As fans of innovation, we’re always interested in new technologies — especially as they pertain to cars and driving.
With hydrogen-powered fuel cell vehicles (FCVs) hitting the market and gasoline from garbage still showing promise, here’s the latest scoop on emerging fuel technologies.
Hydrogen fuel cells
As we reported last June, big automakers have started making serious investments in hydrogen-powered FCVs. In the U.S., Hyundai rolled out its Tucson Fuel Cell SUV in 2014, and Toyota will launch its aptly named Mirai FCV in fall 2015 (“mirai” means “future” in Japanese). Honda’s also planning to launch an FCV in 2015.
In the past, the difficulty and expense of creating hydrogen fuel presented problems for FCV development. Our previous post highlighted new, cost-effective ways to generate hydrogen from water. Since then, the most promising method that emerged is a device called the “artificial leaf,” which mimics the way plants convert sunlight into energy. When dipped in water and exposed to sunlight, the leaf device breaks apart water molecules to produce hydrogen.
What’s new: the artificial leaf
The artificial leaf was first introduced in 2011 by a professor from the Massachusetts Institute of Technology. However, that first leaf quickly degraded after a few hours in water. In 2014, researchers at the Joint Center for Artificial Photosynthesis added a thin coating of titanium dioxide to the leaf, allowing it to work efficiently for thousands of hours without degrading.
Other artificial leaf innovations have, er, sprouted up as well. In late 2014, chemists at Berkeley Lab announced progress on their device, made of semiconductor nanowires. They say their system is freestanding and can be inexpensively scaled up.
These innovations may help solve the problem of producing hydrogen cheaply, cleanly, and at a commercial scale. But there’s still the challenge of getting this technology into a fuel cell car near you.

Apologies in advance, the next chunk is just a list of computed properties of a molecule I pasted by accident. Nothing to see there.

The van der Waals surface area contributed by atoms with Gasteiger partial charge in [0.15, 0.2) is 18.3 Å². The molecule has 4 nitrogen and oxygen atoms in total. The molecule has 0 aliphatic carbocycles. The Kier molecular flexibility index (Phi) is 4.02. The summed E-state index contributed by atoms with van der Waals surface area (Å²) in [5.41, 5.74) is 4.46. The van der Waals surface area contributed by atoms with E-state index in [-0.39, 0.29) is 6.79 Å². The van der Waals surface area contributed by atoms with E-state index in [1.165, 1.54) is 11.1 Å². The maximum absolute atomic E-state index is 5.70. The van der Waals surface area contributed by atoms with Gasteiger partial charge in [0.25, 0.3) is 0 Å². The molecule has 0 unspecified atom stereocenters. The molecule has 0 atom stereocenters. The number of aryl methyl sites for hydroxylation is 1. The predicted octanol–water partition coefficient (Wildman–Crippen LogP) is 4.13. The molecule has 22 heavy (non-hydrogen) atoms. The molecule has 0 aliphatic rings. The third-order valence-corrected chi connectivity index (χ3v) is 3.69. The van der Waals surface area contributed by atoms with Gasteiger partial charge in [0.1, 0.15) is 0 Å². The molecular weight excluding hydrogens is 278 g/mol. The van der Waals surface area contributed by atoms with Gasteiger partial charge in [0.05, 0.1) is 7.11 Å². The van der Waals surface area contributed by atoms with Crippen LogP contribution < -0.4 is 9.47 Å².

For now, at least, you’ll need to be in California. There are currently 9 hydrogen fuel stations open and 49 in development in the state. The California Fuel Cell Partnership says 100 stations are needed in order to create a self-sustaining market. A report by the University of California, Davis, estimates this is possible within 5 to 7 years.
Other states are getting in on the action — there are stations in Columbia, South Carolina, and Wallingford, Connecticut. And Toyota has agreed to help develop hydrogen fuel stations in the northeastern U.S.
Gasoline from garbage
Fuel cell cars are cool — but what if you drive the plain old gas-powered version?
In August 2013, we wrote about 2 companies, KiOR and INEOS Bio, that produced commercial amounts of cellulosic ethanol from nonfood plant material. The ethanol was intended for use in flex fuel vehicles and also potentially in ordinary vehicles.
While revolutionary technologies are often very promising, they don’t always pan out. KiOR recently filed for bankruptcy. INEOS Bio remains operational and committed, but isn’t producing much yet.
However, there’s been a lot of buzz about converting plastic waste into fuel. This technology uses nonrecycled (and often unrecyclable) plastic, which would otherwise end up in landfills.
What’s new: plastic potential
A recent study found that if all nonrecycled plastic material in the U.S. was turned into energy, it could produce enough gasoline to power almost 9 million cars a year.
Commercial production facilities are currently open in Salt Lake City, Utah, and Niagara Falls, New York; 2 more are under construction in Ohio; and several others are in development.
But this fuel source also has its challenges. Plastic-to-fuel technology isn’t universally considered renewable energy, so it doesn’t always meet regulations or qualify for funding. And though the process itself doesn’t create a lot of emissions and the fuel burns more cleanly than traditional fossil fuels, it still generates some greenhouse gases.
From the artificial leaf to the potential of plastic, one thing’s for sure — there’s no shortage of innovators trying to come up with new ways to power our transportation. As a company with an eye on the future (always), we can definitely get behind that.